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Modelling climate change impacts on groundwater recharge in a semi-arid region, southern Okanagan, British Columbia

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(Thesis) M.Sc.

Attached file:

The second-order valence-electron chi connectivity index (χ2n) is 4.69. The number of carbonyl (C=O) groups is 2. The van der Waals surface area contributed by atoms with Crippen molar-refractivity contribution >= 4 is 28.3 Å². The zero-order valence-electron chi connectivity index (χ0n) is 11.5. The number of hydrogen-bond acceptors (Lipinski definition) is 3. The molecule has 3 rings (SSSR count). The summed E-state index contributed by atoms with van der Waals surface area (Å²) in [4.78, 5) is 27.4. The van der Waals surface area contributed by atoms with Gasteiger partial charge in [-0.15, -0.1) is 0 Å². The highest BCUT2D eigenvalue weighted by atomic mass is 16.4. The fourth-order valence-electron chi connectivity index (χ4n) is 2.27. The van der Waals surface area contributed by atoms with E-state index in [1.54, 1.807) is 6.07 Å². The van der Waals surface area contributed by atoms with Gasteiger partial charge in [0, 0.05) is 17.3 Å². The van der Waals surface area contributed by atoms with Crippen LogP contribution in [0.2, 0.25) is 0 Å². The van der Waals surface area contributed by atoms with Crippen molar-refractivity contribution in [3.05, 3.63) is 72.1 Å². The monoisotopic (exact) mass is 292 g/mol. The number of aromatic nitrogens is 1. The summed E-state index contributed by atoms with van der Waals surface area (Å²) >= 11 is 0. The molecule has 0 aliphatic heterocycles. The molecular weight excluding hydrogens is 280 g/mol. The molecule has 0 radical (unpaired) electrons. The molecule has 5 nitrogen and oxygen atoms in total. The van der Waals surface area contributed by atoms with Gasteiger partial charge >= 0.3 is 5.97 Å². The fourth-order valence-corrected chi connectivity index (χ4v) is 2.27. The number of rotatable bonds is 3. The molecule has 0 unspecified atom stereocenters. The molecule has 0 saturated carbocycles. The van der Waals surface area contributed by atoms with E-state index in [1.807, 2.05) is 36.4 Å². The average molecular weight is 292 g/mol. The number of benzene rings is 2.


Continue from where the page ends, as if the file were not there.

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The impacts of future predicted climate change on groundwater recharge resources are modelled for the arid to semi-arid south Okanagan region, British Columbia. The hydrostratigraphy of the region consists of Pleistocene-aged glaciolacustrine silt overlain by glaciofluvial sand and gravel. Spatial recharge is modelled using available soil and climate data with the HELP 3.80D hydrology model. Climate change effects on recharge are investigated using stochastically-generated climate from three GCMs. Recharge is estimated to be ~45 mm/year, with minor increases expected with climate change. However, growing season and crop water demands will increase, posing additional stresses on water use in the region. A transient MODFLOW groundwater model simulates increases of water table in future time periods, which is largely driven by irrigation application increases. Spatial recharge is also used in a groundwater model to define capture zones around eight municipal water wells. These capture zones will be used for community planning.
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